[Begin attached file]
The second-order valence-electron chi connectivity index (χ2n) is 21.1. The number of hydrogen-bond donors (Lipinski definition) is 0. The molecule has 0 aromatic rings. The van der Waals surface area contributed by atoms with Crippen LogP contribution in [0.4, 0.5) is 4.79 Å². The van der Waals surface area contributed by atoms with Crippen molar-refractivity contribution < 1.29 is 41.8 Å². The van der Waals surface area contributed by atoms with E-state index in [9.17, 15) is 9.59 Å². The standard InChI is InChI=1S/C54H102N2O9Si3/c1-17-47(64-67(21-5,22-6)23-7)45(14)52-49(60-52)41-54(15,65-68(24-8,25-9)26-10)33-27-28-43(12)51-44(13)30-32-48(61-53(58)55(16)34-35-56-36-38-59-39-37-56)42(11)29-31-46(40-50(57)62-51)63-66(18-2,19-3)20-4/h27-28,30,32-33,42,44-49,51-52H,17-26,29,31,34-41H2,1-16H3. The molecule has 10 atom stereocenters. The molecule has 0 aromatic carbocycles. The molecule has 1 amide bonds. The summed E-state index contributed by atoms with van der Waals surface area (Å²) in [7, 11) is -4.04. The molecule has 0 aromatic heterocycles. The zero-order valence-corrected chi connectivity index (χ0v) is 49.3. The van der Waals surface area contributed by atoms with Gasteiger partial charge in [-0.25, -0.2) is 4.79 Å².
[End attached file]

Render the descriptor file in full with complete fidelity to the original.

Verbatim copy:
The second-order valence-electron chi connectivity index (χ2n) is 21.1. The number of hydrogen-bond donors (Lipinski definition) is 0. The molecule has 0 aromatic rings. The van der Waals surface area contributed by atoms with Crippen LogP contribution in [0.4, 0.5) is 4.79 Å². The van der Waals surface area contributed by atoms with Crippen molar-refractivity contribution < 1.29 is 41.8 Å². The van der Waals surface area contributed by atoms with E-state index in [9.17, 15) is 9.59 Å². The standard InChI is InChI=1S/C54H102N2O9Si3/c1-17-47(64-67(21-5,22-6)23-7)45(14)52-49(60-52)41-54(15,65-68(24-8,25-9)26-10)33-27-28-43(12)51-44(13)30-32-48(61-53(58)55(16)34-35-56-36-38-59-39-37-56)42(11)29-31-46(40-50(57)62-51)63-66(18-2,19-3)20-4/h27-28,30,32-33,42,44-49,51-52H,17-26,29,31,34-41H2,1-16H3. The molecule has 10 atom stereocenters. The molecule has 0 aromatic carbocycles. The molecule has 1 amide bonds. The summed E-state index contributed by atoms with van der Waals surface area (Å²) in [7, 11) is -4.04. The molecule has 0 aromatic heterocycles. The zero-order valence-corrected chi connectivity index (χ0v) is 49.3. The van der Waals surface area contributed by atoms with Gasteiger partial charge in [-0.25, -0.2) is 4.79 Å².